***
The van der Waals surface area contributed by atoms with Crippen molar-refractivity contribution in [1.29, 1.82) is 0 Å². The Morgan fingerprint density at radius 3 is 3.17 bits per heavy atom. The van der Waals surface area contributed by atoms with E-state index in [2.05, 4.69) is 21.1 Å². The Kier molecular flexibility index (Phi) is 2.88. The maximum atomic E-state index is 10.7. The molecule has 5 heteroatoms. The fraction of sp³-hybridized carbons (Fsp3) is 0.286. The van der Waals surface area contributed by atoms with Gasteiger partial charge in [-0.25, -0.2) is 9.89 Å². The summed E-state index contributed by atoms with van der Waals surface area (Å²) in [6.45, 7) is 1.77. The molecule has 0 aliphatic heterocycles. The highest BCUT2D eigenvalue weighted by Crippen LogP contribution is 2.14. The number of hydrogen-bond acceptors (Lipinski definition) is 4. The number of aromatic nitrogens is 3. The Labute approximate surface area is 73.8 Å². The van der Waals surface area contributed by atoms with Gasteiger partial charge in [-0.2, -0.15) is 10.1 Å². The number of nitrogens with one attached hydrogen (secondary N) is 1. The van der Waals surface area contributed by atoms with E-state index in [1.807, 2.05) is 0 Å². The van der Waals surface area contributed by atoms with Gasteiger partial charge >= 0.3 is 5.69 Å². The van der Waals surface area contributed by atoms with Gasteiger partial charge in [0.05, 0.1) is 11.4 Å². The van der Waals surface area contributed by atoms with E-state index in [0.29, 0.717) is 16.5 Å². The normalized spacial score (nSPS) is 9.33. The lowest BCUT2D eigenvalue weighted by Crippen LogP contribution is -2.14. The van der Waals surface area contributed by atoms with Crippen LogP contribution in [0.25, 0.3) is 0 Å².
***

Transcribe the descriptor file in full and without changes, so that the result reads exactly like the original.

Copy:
The van der Waals surface area contributed by atoms with Crippen molar-refractivity contribution in [1.29, 1.82) is 0 Å². The Morgan fingerprint density at radius 3 is 3.17 bits per heavy atom. The van der Waals surface area contributed by atoms with E-state index in [2.05, 4.69) is 21.1 Å². The Kier molecular flexibility index (Phi) is 2.88. The maximum atomic E-state index is 10.7. The molecule has 5 heteroatoms. The fraction of sp³-hybridized carbons (Fsp3) is 0.286. The van der Waals surface area contributed by atoms with Gasteiger partial charge in [-0.25, -0.2) is 9.89 Å². The summed E-state index contributed by atoms with van der Waals surface area (Å²) in [6.45, 7) is 1.77. The molecule has 0 aliphatic heterocycles. The highest BCUT2D eigenvalue weighted by Crippen LogP contribution is 2.14. The number of hydrogen-bond acceptors (Lipinski definition) is 4. The number of aromatic nitrogens is 3. The Labute approximate surface area is 73.8 Å². The van der Waals surface area contributed by atoms with Gasteiger partial charge in [-0.2, -0.15) is 10.1 Å². The number of nitrogens with one attached hydrogen (secondary N) is 1. The van der Waals surface area contributed by atoms with E-state index in [1.807, 2.05) is 0 Å². The van der Waals surface area contributed by atoms with Gasteiger partial charge >= 0.3 is 5.69 Å². The van der Waals surface area contributed by atoms with Gasteiger partial charge in [0.05, 0.1) is 11.4 Å². The van der Waals surface area contributed by atoms with E-state index in [0.29, 0.717) is 16.5 Å². The normalized spacial score (nSPS) is 9.33. The lowest BCUT2D eigenvalue weighted by Crippen LogP contribution is -2.14. The van der Waals surface area contributed by atoms with Crippen LogP contribution in [0.25, 0.3) is 0 Å².